Briefly Noted – July 2017

July 4, 2017

I can’t believe it’s July already, aka we started a new financial year in Australia and the coldest days of winter are around the corner. The last 6 months have been an interesting ride; I moved to my new apartment, work has kept me busy and I traveled quite a bit earlier this year, but thankfully I’ve found some free time to enjoy these good books:

January 2017: Loitering by Charles D’Ambrosio (2014)
“Self-consciousness has been long in me, so like a lot of writers I not only do a thing, I see myself doing it too – it’s almost like not being alone.”

February 2017: Demystifying Public Speaking by Lara Hogan (2016)
“I want to help you learn about what you bring to public speaking: your expertise, your style, your fears, your strengths.”

March 2017: Just Enough Research by Erika Hall (2013)
“For a design to be successful, it must serve the needs and desires of actual humans. Strangely, simply being human is insufficient for understanding most of our fellows.”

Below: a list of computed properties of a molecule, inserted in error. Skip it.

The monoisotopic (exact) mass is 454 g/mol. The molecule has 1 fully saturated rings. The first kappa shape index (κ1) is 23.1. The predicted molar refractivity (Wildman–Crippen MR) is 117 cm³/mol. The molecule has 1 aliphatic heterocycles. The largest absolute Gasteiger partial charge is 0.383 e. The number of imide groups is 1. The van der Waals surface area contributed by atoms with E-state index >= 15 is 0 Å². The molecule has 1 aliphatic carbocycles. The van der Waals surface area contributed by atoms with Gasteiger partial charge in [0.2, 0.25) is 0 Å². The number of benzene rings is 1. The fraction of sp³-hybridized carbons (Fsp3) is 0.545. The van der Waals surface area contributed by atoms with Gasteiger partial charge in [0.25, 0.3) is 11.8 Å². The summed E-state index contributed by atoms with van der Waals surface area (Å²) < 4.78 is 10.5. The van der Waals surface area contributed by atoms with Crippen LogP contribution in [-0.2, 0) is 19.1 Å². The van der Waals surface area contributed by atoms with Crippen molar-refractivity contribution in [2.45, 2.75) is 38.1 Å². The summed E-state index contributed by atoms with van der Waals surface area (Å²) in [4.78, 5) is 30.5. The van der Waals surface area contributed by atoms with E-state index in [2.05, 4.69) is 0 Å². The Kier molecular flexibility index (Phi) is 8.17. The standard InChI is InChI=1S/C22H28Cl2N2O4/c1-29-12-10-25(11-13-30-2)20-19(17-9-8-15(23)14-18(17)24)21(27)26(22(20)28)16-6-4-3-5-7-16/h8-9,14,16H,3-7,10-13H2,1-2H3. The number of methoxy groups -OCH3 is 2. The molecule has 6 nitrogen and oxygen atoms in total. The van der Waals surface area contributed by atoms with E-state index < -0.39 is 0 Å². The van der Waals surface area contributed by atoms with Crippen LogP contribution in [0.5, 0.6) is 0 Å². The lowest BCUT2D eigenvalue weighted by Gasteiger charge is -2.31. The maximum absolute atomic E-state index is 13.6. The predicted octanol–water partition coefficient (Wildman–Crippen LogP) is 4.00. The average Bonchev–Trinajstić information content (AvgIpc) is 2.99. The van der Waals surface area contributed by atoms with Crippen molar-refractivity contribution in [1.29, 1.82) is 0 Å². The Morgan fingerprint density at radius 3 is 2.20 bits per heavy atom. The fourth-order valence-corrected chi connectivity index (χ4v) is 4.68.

April 2017: Jony Ive by Leander Kahney (2014)
“Reduce and simplify? This wasn’t typical tech industry happy talk. In releasing new products, companies tended to add more bells and whistles, not take them away, but here Jony was saying the opposite. Not that simplifying was a new approach; it’s Design School 101.

May 2017: Don’t Make me Think by Steve Krug (2014)
“Usability is about people and how they understand and use things, not about technology. And while technology often changes quickly, people change very slowly.”

June 2017: The Situation and the Story by Vivian Gornick (2001)
“Egypt was a country of indiscriminate expressiveness overflowing its own margins. My book does this curious thing: it mimics Egypt itself. That is its strength and its limitation.”

Check out my previous ‘Briefly Noted’ reviews: 2016, 2015, 2014

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